Even as Firefox gathers steam, powerful brakes are poised to kick in that could limit its long-term growth: Interoperability has long dogged non-Microsoft browsers, which are often glitchy on some Web sites. Firefox claims some significant progress on this front, but a handful of sites, including Microsoft's Windows Update site, are still inaccessible.
In addition, Microsoft's deep hooks in corporate IT departments could make it impractical for many businesses to consider switching from Internet Explorer for the foreseeable future. Microsoft, for one, sees those hooks as a staunch bulwark against corporate defections, keeping its most profitable customers close to the fold.
"We hear from many thousands of business customers that Internet Explorer is an extensible and reliable platform upon which thousands of line-of-business applications have been built," a Microsoft representative said in a statement.
Since its, Firefox has already nudged Microsoft's Internet Explorer (IE) browser for the first time in years, according to one survey. Now the question is whether the Web browser can surmount thorny market dynamics to become more than just another niche player among the crowd of lilliputian rivals that have long stood in IE's shadow.
After spending years on the sidelines mired in delays, Mozilla has seen its star rise suddenly with the emergence of Firefox. The group was created by Netscape Communications in 1999 to develop its browser following the open-source development model and was spun off in 2003 as a nonprofit foundation by Netscape parent Time Warner. Now, from seemingly out of nowhere, the group has set its sights on achievingin the browser market by 2005.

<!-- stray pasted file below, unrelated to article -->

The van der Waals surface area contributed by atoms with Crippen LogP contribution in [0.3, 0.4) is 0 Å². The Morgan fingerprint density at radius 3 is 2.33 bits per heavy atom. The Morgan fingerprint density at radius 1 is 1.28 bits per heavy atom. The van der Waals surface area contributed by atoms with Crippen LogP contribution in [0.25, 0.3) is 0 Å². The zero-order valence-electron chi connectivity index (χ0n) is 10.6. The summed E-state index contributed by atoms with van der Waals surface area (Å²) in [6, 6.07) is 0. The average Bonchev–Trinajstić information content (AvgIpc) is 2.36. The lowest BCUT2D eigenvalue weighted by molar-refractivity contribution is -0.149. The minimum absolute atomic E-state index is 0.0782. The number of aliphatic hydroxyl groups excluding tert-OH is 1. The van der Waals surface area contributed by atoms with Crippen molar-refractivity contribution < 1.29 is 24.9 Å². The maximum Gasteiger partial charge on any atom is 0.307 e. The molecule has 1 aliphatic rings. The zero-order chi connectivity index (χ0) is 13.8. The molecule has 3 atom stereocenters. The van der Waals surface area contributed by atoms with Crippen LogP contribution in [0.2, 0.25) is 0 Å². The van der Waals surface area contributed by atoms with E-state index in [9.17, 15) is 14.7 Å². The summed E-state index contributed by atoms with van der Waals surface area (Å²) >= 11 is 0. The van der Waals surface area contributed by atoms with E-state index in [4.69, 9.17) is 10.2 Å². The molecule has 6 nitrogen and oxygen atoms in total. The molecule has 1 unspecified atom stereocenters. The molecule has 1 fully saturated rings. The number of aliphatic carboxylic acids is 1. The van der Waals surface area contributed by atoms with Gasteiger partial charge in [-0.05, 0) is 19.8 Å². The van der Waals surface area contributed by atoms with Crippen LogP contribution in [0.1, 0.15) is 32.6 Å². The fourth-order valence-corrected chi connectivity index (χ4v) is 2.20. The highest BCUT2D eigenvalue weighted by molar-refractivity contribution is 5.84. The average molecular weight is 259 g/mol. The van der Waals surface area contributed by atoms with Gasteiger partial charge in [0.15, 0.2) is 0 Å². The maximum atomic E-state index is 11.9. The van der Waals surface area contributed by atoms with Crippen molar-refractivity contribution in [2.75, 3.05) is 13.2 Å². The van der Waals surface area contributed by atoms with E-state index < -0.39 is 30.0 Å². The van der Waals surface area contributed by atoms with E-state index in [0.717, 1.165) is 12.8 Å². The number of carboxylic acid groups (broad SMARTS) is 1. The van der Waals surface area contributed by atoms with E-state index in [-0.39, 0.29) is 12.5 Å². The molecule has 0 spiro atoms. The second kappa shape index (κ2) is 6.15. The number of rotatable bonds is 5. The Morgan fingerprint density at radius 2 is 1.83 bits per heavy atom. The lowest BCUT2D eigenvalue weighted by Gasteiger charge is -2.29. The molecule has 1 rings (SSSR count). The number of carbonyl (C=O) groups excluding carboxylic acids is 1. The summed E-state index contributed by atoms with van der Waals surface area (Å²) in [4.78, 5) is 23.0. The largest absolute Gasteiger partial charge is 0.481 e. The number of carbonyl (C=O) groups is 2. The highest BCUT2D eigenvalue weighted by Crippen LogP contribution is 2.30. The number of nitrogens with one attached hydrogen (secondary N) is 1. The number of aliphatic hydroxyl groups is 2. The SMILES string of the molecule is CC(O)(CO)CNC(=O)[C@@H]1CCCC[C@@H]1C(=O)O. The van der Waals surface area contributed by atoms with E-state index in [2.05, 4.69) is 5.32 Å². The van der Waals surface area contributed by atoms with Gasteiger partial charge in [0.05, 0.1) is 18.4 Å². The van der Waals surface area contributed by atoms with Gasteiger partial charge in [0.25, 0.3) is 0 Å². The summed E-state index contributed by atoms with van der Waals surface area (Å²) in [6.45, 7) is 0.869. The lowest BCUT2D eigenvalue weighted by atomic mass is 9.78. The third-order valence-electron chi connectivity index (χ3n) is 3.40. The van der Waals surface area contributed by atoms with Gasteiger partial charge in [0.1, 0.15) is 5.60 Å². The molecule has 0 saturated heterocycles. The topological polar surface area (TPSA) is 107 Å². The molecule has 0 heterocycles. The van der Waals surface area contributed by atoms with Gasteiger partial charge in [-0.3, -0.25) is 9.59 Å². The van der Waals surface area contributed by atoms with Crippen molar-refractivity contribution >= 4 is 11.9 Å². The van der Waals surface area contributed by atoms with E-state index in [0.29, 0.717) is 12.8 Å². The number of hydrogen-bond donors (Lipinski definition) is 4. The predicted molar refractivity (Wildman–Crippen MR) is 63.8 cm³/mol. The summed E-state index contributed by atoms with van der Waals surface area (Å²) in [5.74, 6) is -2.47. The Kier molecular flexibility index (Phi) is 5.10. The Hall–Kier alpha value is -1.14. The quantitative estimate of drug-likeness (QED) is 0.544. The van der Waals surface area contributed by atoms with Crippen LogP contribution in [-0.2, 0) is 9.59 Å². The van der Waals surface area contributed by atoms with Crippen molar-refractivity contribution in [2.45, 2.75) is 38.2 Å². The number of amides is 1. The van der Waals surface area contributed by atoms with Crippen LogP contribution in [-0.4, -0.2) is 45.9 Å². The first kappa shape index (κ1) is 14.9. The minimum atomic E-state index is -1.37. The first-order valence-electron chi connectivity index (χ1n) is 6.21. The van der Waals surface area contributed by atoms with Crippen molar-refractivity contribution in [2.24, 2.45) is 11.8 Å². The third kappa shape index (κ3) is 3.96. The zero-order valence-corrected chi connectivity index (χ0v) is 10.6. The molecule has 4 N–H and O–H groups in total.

"Our goal for the next year is to keep market share growth on pace with what's happened over 2004," said Chris Hofmann, Mozilla's director of engineering. "The Mozilla Foundation has provided the funding to help push this along."
Considering IE's current share, the realization of those ambitions would represent a breakout number, given the current dynamics of the browser market, where numerous second-tier browsers--like Apple Computer's Safari, Opera Software's browser and other Mozilla-based browsers such as Mozilla and Netscape remain squarely in the single digits.
A major problem for Mozilla in growing Firefox's market share is the lingering tendency of Web authors to code their sites to work with IE. Despite the existence of Web standards as promulgated primarily by the World Wide Web Consortium (W3C), on the Web of sites and applications that don't work well with Firefox or other non-IE browsers.
With the successful launches of both Firefox and the Thunderbird e-mail application behind it, Mozilla is looking ahead to 2005 with both of these problems in mind.
To attack the compatibility problem, Mozilla plans to hire new staff to ferret out IE-only sites and advocate standards-based coding methods to their authors.
A similar group existed at Netscape before Mozilla's spin-off, and Mozilla has continued its work using volunteers since then. In the coming year, the full-time, paid staffers will double down on the work of convincing Web authors, one by one, to code to standards.
By targeting the Web's most trafficked Web sites, Mozilla claims to have boosted compatibility on the Web not just for its own browsers, but for other standards-compliant